Ed Elements Proud to Support the Design of Two NGLC Breakthrough School Winners
Grants Total Nearly $1M for Personalized, Competency-Based Schools
San Carlos, CA (PRWEB) May 14, 2014
Education Elements is excited to announce that two of the schools it supported through the planning phase for NGLC breakthrough grants won awards of $450,000 each to implement their innovative personalized models. With these two awards to Piedmont City Schools (AL) and Alliance College-Ready Public Schools (CA), Ed Elements has worked with 15 of the past and current winners.
According to NGLC, “A breakthrough school combines student-centered, personalized, blended, and competency-based learning approaches with high expectations for student achievement, all sustainable on public funding. In personalized learning settings, learning experiences are tailored to meet the individual needs, most effective learning styles, and interests of each and every student.” By transforming the instructional models and the learning environment, Piedmont and Alliance will also transform educational outcomes for students in both their schools.
Education Elements’ team of former educators and administrators worked with both winners in a highly collaborative process based on design-thinking. Together with teachers and leaders they developed a deep understanding of the needs and priorities of each school and worked to create instructional models that were uniquely suited to each school. In each case, the models reconsider traditionally held norms of schooling and focus instead on what is possible with the right amount of time, attention, training and courage.
In Piedmont, AL, Superintendent Matt Akin envisions that 100% of the students from his three-school school district will graduate from high school prepared for college and career. The middle school breakthrough design, mBolden Piedmont, focused on three goals: 1) advanced mastery, 2) relevance, and 3) student ownership and builds on their past investment in technology, infrastructure, talent and training. The model re-imagines how time is used to ensure that students master key concepts while also providing time for students to develop and deepen their interests in life after school by providing them with mentors and access to learning opportunities connected to their desired careers. According to Matt Akin, who was very involved in the design process, “Education Elements came to this process ready to listen and ready to bring their expertise to bear on our particular set of goals and challenges. They have an incredible team and we look forward partnering with them as we develop a transformational model for rural schools across the country.”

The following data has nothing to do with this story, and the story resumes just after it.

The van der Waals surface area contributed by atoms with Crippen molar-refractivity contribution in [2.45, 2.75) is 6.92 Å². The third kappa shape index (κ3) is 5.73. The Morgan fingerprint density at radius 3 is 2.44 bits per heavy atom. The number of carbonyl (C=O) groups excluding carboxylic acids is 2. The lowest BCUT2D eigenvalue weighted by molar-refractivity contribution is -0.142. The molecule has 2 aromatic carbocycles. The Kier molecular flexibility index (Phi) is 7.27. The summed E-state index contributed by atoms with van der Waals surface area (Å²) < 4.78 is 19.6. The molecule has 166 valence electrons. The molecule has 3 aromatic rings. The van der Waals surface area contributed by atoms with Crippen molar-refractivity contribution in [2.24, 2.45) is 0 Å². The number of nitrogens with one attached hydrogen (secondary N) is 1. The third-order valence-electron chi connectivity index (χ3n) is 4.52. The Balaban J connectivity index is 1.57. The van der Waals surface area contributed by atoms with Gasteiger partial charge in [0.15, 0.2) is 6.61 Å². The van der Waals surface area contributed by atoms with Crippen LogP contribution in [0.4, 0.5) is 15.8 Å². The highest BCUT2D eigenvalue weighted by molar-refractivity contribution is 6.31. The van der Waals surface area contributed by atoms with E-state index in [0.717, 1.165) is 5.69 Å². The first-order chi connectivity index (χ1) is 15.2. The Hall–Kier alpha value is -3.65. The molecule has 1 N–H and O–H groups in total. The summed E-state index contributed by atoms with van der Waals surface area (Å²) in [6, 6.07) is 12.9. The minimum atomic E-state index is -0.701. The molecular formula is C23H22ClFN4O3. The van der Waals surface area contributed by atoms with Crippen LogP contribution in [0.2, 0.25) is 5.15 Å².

At Alliance College-Ready Public Schools, where Education Elements helped develop and support the BLAST model over the last few years, PACE High School takes blended learning in a new direction, creating a mastery-based learning environment where students own their learning and can enroll in college level courses to extend learning beyond high school content. PACE High School graduates will be able to graduate with an entire year of college credit completed. Judy Burton, President and CEO, said, “Ed Elements has been a strong partner for us and continues to help us push our thinking.”
Education Elements is a nationally recognized solutions company that helps districts develop and implement personalized learning strategies. Ed Elements' services help districts to create strategies, design instructional models and support teachers in integrating technology and instruction. Our platform provides students, teachers, and administrators each with a single entry point to access digital content and the detailed performance data they need to guide instruction and learning. This innovative cloud service offers simple and accessible data visualizations with actionable insights for users of all types. Education Elements has worked with over 100 schools across 40+ districts in the US; more than any other company.
For the original version on PRWeb visit: http://www.prweb.com/releases/2014/05/prweb11845374.htm